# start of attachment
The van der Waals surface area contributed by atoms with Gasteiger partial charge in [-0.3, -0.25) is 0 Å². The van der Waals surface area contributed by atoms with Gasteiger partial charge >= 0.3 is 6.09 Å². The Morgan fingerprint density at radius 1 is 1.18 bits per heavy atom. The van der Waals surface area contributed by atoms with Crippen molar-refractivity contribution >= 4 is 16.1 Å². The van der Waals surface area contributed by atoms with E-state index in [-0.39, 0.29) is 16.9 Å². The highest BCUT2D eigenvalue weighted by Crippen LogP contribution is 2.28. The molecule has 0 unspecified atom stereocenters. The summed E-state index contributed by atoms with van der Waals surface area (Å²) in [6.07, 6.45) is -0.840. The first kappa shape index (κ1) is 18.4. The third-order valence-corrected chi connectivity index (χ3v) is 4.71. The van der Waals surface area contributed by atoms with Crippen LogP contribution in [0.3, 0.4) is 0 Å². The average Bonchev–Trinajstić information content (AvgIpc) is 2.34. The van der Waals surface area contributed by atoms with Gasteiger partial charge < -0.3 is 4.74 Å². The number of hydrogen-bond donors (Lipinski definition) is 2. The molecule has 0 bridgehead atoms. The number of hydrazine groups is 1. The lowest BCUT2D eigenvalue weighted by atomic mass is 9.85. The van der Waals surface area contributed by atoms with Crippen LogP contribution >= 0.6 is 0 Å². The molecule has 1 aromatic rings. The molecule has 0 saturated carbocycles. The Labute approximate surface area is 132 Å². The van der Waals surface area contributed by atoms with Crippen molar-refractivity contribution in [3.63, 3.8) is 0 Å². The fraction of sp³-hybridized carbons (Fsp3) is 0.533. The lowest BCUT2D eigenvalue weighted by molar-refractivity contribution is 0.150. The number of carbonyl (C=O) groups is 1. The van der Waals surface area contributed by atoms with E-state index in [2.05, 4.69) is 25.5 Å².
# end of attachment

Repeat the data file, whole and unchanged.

The van der Waals surface area contributed by atoms with Gasteiger partial charge in [-0.3, -0.25) is 0 Å². The van der Waals surface area contributed by atoms with Gasteiger partial charge >= 0.3 is 6.09 Å². The Morgan fingerprint density at radius 1 is 1.18 bits per heavy atom. The van der Waals surface area contributed by atoms with Crippen molar-refractivity contribution >= 4 is 16.1 Å². The van der Waals surface area contributed by atoms with E-state index in [-0.39, 0.29) is 16.9 Å². The highest BCUT2D eigenvalue weighted by Crippen LogP contribution is 2.28. The molecule has 0 unspecified atom stereocenters. The summed E-state index contributed by atoms with van der Waals surface area (Å²) in [6.07, 6.45) is -0.840. The first kappa shape index (κ1) is 18.4. The third-order valence-corrected chi connectivity index (χ3v) is 4.71. The van der Waals surface area contributed by atoms with Crippen LogP contribution in [0.3, 0.4) is 0 Å². The average Bonchev–Trinajstić information content (AvgIpc) is 2.34. The van der Waals surface area contributed by atoms with Gasteiger partial charge < -0.3 is 4.74 Å². The number of hydrogen-bond donors (Lipinski definition) is 2. The molecule has 0 bridgehead atoms. The number of hydrazine groups is 1. The lowest BCUT2D eigenvalue weighted by atomic mass is 9.85. The van der Waals surface area contributed by atoms with Crippen LogP contribution >= 0.6 is 0 Å². The molecule has 1 aromatic rings. The molecule has 0 saturated carbocycles. The Labute approximate surface area is 132 Å². The van der Waals surface area contributed by atoms with Crippen molar-refractivity contribution in [3.63, 3.8) is 0 Å². The fraction of sp³-hybridized carbons (Fsp3) is 0.533. The lowest BCUT2D eigenvalue weighted by molar-refractivity contribution is 0.150. The number of carbonyl (C=O) groups is 1. The van der Waals surface area contributed by atoms with E-state index in [2.05, 4.69) is 25.5 Å².